Sunday, September 19, 2010

La Question

One of Françoise Hardy's most beautiful songs; "La Question", from 1971.

"I do not know who you might be
I do not know who you hope for,
I always seek to know you
and your silence disturb my silence

I do not know where from the lie comes
is it your voice that is silent?
worlds where despite myself I plunge into
are like a tunnel that frightens me

your distance from mine
we get lost too often,
and seeking to understand you
is like chasing the wind.

I do not know why I stay
in a sea where I drown
I do not know why I stay
in an air that suffocates me

you're the blood of my wound,
you are the flame of my fire,
you are my unanswered question
My muted cry and my silence..."

Sunday, September 12, 2010

Indochine, mon amour!

I'm shocked, but mostly exhilarated! -this is exactly the kind of news i've been longing and pining for for so long; Marguerite Duras' "Un Barrage contre le pacifique" or "The Sea Wall" (1950) has been made into a movie! (another, based on the same novel, was made in the 1950s, but it's too awful!) -and with one of my favorite actresses of all time; Isabelle Huppert!
But how on earth could I not know about this?!

Directed by the cambodian Rithy Panh and a collaboration between France, Cambodia and Belgium. "The Sea Wall" is set in 1930s Cambodia, then part of French Indochina -where A French widow, played by Huppert, lives with her son and daughter. They make a meager living from growing rice, but their paddies are just on the border of the sea and flooded each year and the crops ruined. So their only hope appears to be in constructing a sea wall. The mother persists and will not give up, fighting nature as well as colonial bureaucracy.

Her 20-year-old son Joseph (Gaspard Ulliel), an irascible young man, is equally determined, but it's the teenaged daughter Suzanne (Astrid Bergés-Frisbey) who proves to be most stubborn. One day, her willowy beauty catches the attention of a well-to-do, foppish Chinese man; Monsieur Jo. As his interest in Suzanne verges toward obsession, her mother and brother find themselves in a quandary: Monsieur Jo could provide the financial security they need, but he is Chinese, and racial prejudice is a fact of life in their society...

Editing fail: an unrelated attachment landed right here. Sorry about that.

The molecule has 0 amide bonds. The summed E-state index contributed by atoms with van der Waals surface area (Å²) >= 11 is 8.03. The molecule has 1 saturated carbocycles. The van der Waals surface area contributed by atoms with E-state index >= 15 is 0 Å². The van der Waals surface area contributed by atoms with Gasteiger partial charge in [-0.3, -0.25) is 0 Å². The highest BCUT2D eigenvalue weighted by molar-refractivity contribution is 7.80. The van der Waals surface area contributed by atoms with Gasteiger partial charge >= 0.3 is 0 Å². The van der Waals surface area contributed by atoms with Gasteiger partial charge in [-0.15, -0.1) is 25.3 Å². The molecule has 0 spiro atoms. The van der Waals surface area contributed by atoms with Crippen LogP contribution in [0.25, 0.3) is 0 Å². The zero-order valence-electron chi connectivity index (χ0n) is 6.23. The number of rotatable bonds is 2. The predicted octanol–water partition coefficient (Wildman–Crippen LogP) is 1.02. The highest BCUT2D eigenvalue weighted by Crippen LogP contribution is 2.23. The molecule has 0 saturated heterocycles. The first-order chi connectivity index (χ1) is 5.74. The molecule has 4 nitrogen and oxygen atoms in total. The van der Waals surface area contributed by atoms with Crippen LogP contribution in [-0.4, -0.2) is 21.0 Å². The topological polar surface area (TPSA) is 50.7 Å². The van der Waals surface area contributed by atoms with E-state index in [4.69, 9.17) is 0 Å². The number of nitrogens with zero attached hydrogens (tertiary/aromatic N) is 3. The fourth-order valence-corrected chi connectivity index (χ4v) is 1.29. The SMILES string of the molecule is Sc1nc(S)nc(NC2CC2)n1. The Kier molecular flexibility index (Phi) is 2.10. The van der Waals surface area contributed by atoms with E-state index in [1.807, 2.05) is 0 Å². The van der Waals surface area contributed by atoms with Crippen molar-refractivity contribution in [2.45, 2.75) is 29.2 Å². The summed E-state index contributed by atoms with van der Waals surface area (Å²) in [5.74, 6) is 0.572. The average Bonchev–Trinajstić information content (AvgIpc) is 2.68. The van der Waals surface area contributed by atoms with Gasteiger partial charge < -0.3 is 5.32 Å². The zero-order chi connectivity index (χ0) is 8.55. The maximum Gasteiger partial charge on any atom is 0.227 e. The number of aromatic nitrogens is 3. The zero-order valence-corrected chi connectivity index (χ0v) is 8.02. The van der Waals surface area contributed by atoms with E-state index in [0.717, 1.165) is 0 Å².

So now i can't wait to get to see this beauty-orgy! A pity though that it doesn't seem to have been up for theatrical release anywhere and that i's been released practically without fanfare, just shown at some festivals. I'm going to have to make do with the dvd, ...whenever it pleases to arrive!

Anyway; Here's the trailer:

Asia, and the southeast in particular, has been a long-standing fascination with me, and a favorite destination of escape -even though i've never been there. -except for in my dreams... through books, like "the Gentleman in the parlour" (1930) by W. Somerset Maugham, or films such as "The Scent of Green papaya" or "Indochine" with Catherine Deneuve, and "the Lover"-based on another novel by Duras; "l'Amant"...And through music, tea -naturally... countless travelling magazines... -the lush landscapes, the warmth, dense jungles, tribes and ancent civilizations, the old temples of the Khmers... All those places where i've always drifted away in my thoughts... -and of course; through food!

Delicious vietnamese dishes at Monsieur Vuong in Berlin.
The famous Halong Bay, Vietnam - still from "Indochine"."The Gate of Humanity" in Huế.

Buddhist nun at Angkor Wat, Cambodia. Photo by David Wilmot 19th Century, french engraving of the Bayon Temple, Angkor
Angkor Thom Photo: Marc Riboud - (c) Musée GuimetAngkor Thom - Photo by Émile Gsell - (c )Musée Guimet (above)

Traditional Khmer dancers in front of Angkor Wat, Cambodia - 1920s.

And another favorite, as a bonus - the gorgeous trailer for Wong Kar Wai's equally gorgeous film "In the Mood For Love" (2001); -set to Bryan Ferry's beautiful version of the song that gave the film it's name.

"The Sea Wall" images; (c) Catherine Dussart Productions CDP